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Gertrude Stein and Alice B. Tokas were the talk of pre-war Paris. Photographed by Cecil Beaton and Man Ray, painted by Picasso and written about by Hemingway, they were at the heart of Parisian cultural and literary life.

Alice, convinced that Gertrude was a genius, cooked for her, typed her manuscripts and fought to obtain the fame she was convinced Gertrude was due. Alice said Gertrude was the happiest person she had ever known, and was besotted with her for the many years they were together. They were indomitable, charismatic, and wildly eccentric, driving around in ‘Auntie’, their Ford, with Basket, their cherished poodle. In Gertrude and Alice, award-winning writer Diana Souhami brings these two extraordinary women, and the fascinating world in which they moved, to vivid life.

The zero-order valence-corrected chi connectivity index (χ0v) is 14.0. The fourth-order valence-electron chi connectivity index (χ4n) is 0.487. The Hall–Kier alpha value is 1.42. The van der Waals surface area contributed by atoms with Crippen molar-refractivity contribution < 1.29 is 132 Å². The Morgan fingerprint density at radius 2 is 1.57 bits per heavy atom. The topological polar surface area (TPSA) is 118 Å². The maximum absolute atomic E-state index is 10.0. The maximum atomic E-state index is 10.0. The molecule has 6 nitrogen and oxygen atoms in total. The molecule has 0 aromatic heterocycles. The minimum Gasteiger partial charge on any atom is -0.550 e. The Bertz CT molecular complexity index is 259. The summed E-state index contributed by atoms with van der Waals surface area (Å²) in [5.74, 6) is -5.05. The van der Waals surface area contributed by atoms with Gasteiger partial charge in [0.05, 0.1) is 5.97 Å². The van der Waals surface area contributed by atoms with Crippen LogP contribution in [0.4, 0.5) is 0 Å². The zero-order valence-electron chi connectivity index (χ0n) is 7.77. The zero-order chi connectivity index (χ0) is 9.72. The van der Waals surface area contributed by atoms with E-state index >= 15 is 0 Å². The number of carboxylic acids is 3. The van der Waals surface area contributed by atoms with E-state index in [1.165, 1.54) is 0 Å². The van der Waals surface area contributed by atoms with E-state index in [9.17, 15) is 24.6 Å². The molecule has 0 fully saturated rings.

'Irresistibly charming' Philip Hensher, Daily Telegraph.
Daily Telegraph
'Perfect: deadpan, brief and witty' Independent.
'A brilliant and witty chronicle. Not only star-studded but light-filled' John Richardson, author of A Life of Picasso.
John Richardson
'Souhami hits a true note in her ebullient introduction and sustains it throughout. Her narrative is terse and exact and her book, the story of two serious ladies, is very funny indeed' Lucy Hughes-Hallett, Sunday Times.
Sunday Times
'Souhami is deeply sympathetic to Gertrude and Alice. She is also witty and unsentimental' Victoria Glendenning, The Times.
The Times
'Wonderfully entertaining. Not many biographies can make you laugh out loud. A real treat' Time Out.
Time Out